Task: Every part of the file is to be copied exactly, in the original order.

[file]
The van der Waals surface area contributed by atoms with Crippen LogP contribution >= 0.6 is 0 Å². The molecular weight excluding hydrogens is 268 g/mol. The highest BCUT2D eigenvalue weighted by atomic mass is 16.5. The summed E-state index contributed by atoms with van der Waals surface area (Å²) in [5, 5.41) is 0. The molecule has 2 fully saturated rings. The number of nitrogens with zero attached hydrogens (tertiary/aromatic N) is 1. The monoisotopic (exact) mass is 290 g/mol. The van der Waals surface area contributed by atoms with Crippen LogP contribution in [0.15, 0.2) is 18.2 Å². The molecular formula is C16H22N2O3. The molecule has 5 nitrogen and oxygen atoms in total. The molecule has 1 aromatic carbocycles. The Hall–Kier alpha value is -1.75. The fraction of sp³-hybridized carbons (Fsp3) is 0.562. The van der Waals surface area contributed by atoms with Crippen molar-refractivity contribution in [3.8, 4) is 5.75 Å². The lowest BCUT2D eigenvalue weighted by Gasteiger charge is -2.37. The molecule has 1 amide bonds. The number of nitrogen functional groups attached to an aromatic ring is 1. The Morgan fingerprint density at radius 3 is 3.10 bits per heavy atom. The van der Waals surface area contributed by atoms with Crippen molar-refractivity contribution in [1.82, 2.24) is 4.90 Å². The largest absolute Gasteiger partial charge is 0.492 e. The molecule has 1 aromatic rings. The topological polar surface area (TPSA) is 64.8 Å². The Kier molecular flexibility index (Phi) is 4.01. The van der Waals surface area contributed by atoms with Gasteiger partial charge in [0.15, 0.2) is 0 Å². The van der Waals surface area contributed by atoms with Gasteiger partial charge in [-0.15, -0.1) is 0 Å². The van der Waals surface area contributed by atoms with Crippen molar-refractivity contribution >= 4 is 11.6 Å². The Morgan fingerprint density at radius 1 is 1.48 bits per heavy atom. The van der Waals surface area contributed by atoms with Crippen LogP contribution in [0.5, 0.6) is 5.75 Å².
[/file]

The van der Waals surface area contributed by atoms with Crippen LogP contribution >= 0.6 is 0 Å². The molecular weight excluding hydrogens is 268 g/mol. The highest BCUT2D eigenvalue weighted by atomic mass is 16.5. The summed E-state index contributed by atoms with van der Waals surface area (Å²) in [5, 5.41) is 0. The molecule has 2 fully saturated rings. The number of nitrogens with zero attached hydrogens (tertiary/aromatic N) is 1. The monoisotopic (exact) mass is 290 g/mol. The van der Waals surface area contributed by atoms with Crippen LogP contribution in [0.15, 0.2) is 18.2 Å². The molecular formula is C16H22N2O3. The molecule has 5 nitrogen and oxygen atoms in total. The molecule has 1 aromatic carbocycles. The Hall–Kier alpha value is -1.75. The fraction of sp³-hybridized carbons (Fsp3) is 0.562. The van der Waals surface area contributed by atoms with Crippen molar-refractivity contribution in [3.8, 4) is 5.75 Å². The lowest BCUT2D eigenvalue weighted by Gasteiger charge is -2.37. The molecule has 1 amide bonds. The number of nitrogen functional groups attached to an aromatic ring is 1. The Morgan fingerprint density at radius 3 is 3.10 bits per heavy atom. The van der Waals surface area contributed by atoms with Crippen molar-refractivity contribution in [1.82, 2.24) is 4.90 Å². The largest absolute Gasteiger partial charge is 0.492 e. The molecule has 1 aromatic rings. The topological polar surface area (TPSA) is 64.8 Å². The Kier molecular flexibility index (Phi) is 4.01. The van der Waals surface area contributed by atoms with Gasteiger partial charge in [0.15, 0.2) is 0 Å². The van der Waals surface area contributed by atoms with Gasteiger partial charge in [-0.15, -0.1) is 0 Å². The van der Waals surface area contributed by atoms with Crippen molar-refractivity contribution >= 4 is 11.6 Å². The Morgan fingerprint density at radius 1 is 1.48 bits per heavy atom. The van der Waals surface area contributed by atoms with Crippen LogP contribution in [0.5, 0.6) is 5.75 Å².